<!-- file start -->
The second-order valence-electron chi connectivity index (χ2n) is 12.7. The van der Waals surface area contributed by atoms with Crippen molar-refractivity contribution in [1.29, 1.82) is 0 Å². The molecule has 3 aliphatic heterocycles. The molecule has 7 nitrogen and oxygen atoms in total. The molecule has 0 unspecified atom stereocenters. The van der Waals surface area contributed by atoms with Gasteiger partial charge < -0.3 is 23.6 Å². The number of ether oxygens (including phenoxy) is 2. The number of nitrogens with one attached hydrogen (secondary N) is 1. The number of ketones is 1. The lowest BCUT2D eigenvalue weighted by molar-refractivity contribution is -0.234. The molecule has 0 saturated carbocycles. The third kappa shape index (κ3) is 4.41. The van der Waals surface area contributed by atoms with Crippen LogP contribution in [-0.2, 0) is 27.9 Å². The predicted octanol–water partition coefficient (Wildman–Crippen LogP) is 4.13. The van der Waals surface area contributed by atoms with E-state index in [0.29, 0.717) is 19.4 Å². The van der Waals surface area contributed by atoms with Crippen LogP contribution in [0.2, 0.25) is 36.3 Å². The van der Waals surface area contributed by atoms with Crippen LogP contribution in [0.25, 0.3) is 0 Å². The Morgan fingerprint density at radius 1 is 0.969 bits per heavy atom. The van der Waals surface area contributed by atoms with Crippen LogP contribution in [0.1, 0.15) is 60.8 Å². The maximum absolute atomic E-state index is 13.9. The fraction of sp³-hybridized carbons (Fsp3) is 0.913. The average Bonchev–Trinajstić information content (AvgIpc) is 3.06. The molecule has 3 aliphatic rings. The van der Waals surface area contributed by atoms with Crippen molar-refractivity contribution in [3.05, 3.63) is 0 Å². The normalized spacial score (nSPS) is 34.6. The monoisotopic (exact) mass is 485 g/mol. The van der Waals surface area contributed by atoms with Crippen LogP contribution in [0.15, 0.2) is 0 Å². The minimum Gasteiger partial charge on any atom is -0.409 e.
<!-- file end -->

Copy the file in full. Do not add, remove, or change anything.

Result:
The second-order valence-electron chi connectivity index (χ2n) is 12.7. The van der Waals surface area contributed by atoms with Crippen molar-refractivity contribution in [1.29, 1.82) is 0 Å². The molecule has 3 aliphatic heterocycles. The molecule has 7 nitrogen and oxygen atoms in total. The molecule has 0 unspecified atom stereocenters. The van der Waals surface area contributed by atoms with Gasteiger partial charge < -0.3 is 23.6 Å². The number of ether oxygens (including phenoxy) is 2. The number of nitrogens with one attached hydrogen (secondary N) is 1. The number of ketones is 1. The lowest BCUT2D eigenvalue weighted by molar-refractivity contribution is -0.234. The molecule has 0 saturated carbocycles. The third kappa shape index (κ3) is 4.41. The van der Waals surface area contributed by atoms with Crippen LogP contribution in [-0.2, 0) is 27.9 Å². The predicted octanol–water partition coefficient (Wildman–Crippen LogP) is 4.13. The van der Waals surface area contributed by atoms with E-state index in [0.29, 0.717) is 19.4 Å². The van der Waals surface area contributed by atoms with Crippen LogP contribution in [0.2, 0.25) is 36.3 Å². The van der Waals surface area contributed by atoms with Crippen LogP contribution in [0.25, 0.3) is 0 Å². The Morgan fingerprint density at radius 1 is 0.969 bits per heavy atom. The van der Waals surface area contributed by atoms with Crippen LogP contribution in [0.1, 0.15) is 60.8 Å². The maximum absolute atomic E-state index is 13.9. The fraction of sp³-hybridized carbons (Fsp3) is 0.913. The average Bonchev–Trinajstić information content (AvgIpc) is 3.06. The molecule has 3 aliphatic rings. The van der Waals surface area contributed by atoms with Crippen molar-refractivity contribution in [3.05, 3.63) is 0 Å². The normalized spacial score (nSPS) is 34.6. The monoisotopic (exact) mass is 485 g/mol. The van der Waals surface area contributed by atoms with Crippen LogP contribution in [0.15, 0.2) is 0 Å². The minimum Gasteiger partial charge on any atom is -0.409 e.